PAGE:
Monday, June 11, 2012

Would More Wrecks Improve NASCAR?

As an avid sports fan, I often find myself reading through article after article about current news or issues in sports.   An article that crossed my path lately was about whether or not more wrecks would increase the entertainment value of NASCAR. This article comes after a semi-recent overhaul on the safety equipment for these cars.  My question is would more wrecks actually be good for NASCAR.

Whether you’re a fan of NASCAR or not, at one time or another you’ve heard about what happened to Dale Earnhardt Sr at the Daytona 500 on February 18, 2001. As a bit of a NASCAR nut, I certainly remember it. I always cheered against Big E and absolutely hated when he would win. However, watching what transpired on that final lap of the Daytona 500 is something I never wanted to see. I’m aware that many NASCAR races have wrecks and the drivers are hardly ever seriously injured, especially to the point of death. However, the more often something happens the likelier it is for something such as the Earnhardt death to happen again. This is why I found this article so intriguing. As sports fans, how have we gotten to the point where many of us no longer appreciate the sport for what it is but instead for the horrible risks that go with it.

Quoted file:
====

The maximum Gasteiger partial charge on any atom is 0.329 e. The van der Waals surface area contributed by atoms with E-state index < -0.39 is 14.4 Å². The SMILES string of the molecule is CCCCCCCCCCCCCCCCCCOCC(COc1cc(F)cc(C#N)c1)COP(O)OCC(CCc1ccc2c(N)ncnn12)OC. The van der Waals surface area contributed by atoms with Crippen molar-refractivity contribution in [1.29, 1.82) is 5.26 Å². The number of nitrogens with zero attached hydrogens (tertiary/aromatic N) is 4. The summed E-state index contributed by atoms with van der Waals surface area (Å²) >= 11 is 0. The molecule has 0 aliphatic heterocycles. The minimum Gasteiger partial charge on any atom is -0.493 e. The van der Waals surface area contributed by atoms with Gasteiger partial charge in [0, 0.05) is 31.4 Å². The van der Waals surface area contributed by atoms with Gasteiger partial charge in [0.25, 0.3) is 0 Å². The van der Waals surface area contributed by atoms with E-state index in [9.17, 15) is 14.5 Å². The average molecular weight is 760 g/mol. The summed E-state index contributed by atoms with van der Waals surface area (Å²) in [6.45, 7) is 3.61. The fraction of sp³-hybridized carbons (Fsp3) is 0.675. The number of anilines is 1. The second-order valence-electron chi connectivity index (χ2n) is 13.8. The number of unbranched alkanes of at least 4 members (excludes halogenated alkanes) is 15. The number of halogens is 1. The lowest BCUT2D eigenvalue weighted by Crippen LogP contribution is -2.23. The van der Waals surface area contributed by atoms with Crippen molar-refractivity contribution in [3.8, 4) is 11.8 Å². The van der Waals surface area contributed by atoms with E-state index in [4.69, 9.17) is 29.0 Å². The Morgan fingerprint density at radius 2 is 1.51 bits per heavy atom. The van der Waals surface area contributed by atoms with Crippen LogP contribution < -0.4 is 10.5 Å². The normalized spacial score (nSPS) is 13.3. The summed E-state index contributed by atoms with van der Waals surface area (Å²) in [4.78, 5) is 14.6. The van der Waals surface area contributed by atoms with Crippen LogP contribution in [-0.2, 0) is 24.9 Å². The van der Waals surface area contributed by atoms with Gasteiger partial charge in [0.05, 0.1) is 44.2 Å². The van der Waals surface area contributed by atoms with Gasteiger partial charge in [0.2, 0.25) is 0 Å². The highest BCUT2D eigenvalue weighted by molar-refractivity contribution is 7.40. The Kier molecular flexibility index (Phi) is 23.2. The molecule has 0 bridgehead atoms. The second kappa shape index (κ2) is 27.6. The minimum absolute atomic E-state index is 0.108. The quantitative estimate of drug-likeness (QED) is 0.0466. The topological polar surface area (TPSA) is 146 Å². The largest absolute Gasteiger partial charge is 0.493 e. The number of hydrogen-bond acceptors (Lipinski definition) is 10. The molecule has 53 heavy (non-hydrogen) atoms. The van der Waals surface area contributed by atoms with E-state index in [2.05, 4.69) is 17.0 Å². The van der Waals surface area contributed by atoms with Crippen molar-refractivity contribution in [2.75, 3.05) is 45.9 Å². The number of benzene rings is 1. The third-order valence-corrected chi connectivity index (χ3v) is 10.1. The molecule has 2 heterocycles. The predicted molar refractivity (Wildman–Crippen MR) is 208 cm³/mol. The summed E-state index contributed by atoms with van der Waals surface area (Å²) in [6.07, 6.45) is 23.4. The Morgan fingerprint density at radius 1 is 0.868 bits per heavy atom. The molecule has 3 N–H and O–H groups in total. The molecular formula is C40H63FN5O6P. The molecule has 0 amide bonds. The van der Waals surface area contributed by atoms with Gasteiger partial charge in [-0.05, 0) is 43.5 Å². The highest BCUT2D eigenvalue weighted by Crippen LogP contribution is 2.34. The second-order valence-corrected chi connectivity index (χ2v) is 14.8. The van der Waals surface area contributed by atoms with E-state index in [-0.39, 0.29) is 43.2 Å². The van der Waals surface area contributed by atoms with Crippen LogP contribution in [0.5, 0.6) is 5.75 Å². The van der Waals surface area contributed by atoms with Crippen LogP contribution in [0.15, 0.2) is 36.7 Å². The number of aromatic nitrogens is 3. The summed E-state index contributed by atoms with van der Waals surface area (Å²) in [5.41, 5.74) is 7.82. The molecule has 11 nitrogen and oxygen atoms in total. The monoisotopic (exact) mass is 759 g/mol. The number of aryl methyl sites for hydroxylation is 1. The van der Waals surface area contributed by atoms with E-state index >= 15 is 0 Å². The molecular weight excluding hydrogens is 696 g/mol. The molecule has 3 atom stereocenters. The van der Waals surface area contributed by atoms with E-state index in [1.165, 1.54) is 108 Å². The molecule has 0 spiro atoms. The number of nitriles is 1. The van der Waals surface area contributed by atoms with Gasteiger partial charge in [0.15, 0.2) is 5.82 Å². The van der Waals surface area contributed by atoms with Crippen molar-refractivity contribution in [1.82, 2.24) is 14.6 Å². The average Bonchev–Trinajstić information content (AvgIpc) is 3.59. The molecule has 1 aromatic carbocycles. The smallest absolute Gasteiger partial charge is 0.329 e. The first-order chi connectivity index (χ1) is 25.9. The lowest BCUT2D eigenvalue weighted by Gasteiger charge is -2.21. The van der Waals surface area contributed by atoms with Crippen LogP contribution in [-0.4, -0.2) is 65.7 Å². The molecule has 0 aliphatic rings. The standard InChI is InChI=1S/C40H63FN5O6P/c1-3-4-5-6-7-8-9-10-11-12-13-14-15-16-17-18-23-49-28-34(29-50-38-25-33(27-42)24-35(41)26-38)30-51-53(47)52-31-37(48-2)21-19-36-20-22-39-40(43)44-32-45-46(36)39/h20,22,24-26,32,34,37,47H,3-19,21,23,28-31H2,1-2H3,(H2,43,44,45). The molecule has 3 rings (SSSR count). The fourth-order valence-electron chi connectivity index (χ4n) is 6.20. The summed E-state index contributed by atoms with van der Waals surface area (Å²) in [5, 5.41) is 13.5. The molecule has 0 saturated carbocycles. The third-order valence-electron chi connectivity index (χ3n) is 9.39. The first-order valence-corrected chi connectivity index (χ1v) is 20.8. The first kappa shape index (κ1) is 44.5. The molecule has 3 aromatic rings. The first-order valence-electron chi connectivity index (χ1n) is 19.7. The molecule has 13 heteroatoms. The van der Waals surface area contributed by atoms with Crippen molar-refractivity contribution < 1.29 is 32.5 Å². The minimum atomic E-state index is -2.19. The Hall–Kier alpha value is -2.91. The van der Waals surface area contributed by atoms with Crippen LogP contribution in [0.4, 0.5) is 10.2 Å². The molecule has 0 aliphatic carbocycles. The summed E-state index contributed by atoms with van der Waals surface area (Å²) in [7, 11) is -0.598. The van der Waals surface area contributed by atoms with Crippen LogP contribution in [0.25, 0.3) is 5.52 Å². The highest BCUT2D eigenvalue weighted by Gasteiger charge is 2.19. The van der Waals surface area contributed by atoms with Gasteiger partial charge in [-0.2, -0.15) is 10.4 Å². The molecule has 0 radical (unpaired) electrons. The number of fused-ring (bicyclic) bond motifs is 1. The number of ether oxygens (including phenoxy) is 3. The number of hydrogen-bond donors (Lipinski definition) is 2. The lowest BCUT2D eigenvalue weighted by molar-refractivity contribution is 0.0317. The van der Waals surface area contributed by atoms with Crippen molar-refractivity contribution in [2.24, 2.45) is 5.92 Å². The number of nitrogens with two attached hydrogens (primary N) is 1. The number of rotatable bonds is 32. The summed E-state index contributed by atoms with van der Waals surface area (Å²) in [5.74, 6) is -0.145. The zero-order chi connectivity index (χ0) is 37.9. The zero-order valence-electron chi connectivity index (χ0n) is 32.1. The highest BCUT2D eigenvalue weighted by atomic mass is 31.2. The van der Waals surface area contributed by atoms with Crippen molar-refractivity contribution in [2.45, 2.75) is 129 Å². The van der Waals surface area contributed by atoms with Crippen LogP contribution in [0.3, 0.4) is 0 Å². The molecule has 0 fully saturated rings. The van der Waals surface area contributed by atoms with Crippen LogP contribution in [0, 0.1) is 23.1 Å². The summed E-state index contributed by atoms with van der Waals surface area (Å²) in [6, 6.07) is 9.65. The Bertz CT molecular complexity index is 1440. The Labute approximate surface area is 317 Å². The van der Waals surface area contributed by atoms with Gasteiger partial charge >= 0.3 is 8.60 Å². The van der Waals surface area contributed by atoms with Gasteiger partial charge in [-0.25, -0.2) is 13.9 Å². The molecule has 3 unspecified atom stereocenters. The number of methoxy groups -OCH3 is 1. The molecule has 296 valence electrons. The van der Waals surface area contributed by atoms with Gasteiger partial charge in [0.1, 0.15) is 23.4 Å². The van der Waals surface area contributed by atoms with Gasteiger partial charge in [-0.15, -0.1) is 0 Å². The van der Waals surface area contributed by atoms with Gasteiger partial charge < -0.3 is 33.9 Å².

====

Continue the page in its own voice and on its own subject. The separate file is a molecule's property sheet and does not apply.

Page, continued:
I have noticed that of late the green flags are lasting longer and the yellow flags seem fewer, but considering we revamped the safety equipment to protect the drivers isn’t that what we should want in the sport? An argument I’ve found among other fans is that the cautions provide the other drivers the opportunity to regain space between them and the cars ahead. Wrecks aren’t the only reasons cautions are thrown, as something even as simple as debris on the race track can raise the yellow flag. So to me risking driver safety just for a couple extra cautions doesn’t seem worth the risk.

 NASCAR has implemented new standards for the cars in order to reduce the down force created by these cars. The hope of NASCAR is it’ll make the leader easier to catch. A side effect of changing the aerodynamics of these cars, however, is it can make the cars harder to drive. It can also essentially force more drivers to pack up together and be forced to race side by side since they no longer have the lead advantage. I’m not sure that this has given NASCAR the results it wanted as drivers still seem to pull away in the end. We can only wait and see how this rule change effects things over time, but a definite possibility is it could lead to the added wrecks some fans crave.

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